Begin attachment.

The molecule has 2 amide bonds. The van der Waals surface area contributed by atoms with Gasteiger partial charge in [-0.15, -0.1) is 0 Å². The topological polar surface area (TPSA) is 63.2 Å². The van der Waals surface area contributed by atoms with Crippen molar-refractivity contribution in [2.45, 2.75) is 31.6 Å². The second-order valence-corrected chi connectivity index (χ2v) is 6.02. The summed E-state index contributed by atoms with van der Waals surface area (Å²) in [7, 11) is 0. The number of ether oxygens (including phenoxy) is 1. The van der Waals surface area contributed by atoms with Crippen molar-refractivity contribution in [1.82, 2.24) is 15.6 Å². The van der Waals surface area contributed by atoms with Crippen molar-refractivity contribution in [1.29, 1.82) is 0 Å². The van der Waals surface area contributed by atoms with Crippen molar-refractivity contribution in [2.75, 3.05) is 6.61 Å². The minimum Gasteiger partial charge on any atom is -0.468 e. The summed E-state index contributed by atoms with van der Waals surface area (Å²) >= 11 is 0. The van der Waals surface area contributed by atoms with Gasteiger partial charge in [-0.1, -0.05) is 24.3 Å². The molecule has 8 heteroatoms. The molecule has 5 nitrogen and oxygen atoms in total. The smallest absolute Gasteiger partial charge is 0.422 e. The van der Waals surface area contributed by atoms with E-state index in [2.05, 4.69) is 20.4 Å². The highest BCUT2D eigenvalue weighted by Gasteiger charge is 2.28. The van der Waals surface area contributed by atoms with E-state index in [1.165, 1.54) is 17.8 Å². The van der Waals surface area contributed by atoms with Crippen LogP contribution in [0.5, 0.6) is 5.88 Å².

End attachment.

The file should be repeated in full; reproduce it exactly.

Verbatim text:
The molecule has 2 amide bonds. The van der Waals surface area contributed by atoms with Gasteiger partial charge in [-0.15, -0.1) is 0 Å². The topological polar surface area (TPSA) is 63.2 Å². The van der Waals surface area contributed by atoms with Crippen molar-refractivity contribution in [2.45, 2.75) is 31.6 Å². The second-order valence-corrected chi connectivity index (χ2v) is 6.02. The summed E-state index contributed by atoms with van der Waals surface area (Å²) in [7, 11) is 0. The number of ether oxygens (including phenoxy) is 1. The van der Waals surface area contributed by atoms with Crippen molar-refractivity contribution in [1.82, 2.24) is 15.6 Å². The van der Waals surface area contributed by atoms with Crippen molar-refractivity contribution in [1.29, 1.82) is 0 Å². The van der Waals surface area contributed by atoms with Crippen molar-refractivity contribution in [2.75, 3.05) is 6.61 Å². The minimum Gasteiger partial charge on any atom is -0.468 e. The summed E-state index contributed by atoms with van der Waals surface area (Å²) >= 11 is 0. The van der Waals surface area contributed by atoms with Gasteiger partial charge in [-0.1, -0.05) is 24.3 Å². The molecule has 8 heteroatoms. The molecule has 5 nitrogen and oxygen atoms in total. The smallest absolute Gasteiger partial charge is 0.422 e. The van der Waals surface area contributed by atoms with E-state index in [2.05, 4.69) is 20.4 Å². The highest BCUT2D eigenvalue weighted by Gasteiger charge is 2.28. The van der Waals surface area contributed by atoms with E-state index in [1.165, 1.54) is 17.8 Å². The van der Waals surface area contributed by atoms with Crippen LogP contribution in [0.5, 0.6) is 5.88 Å².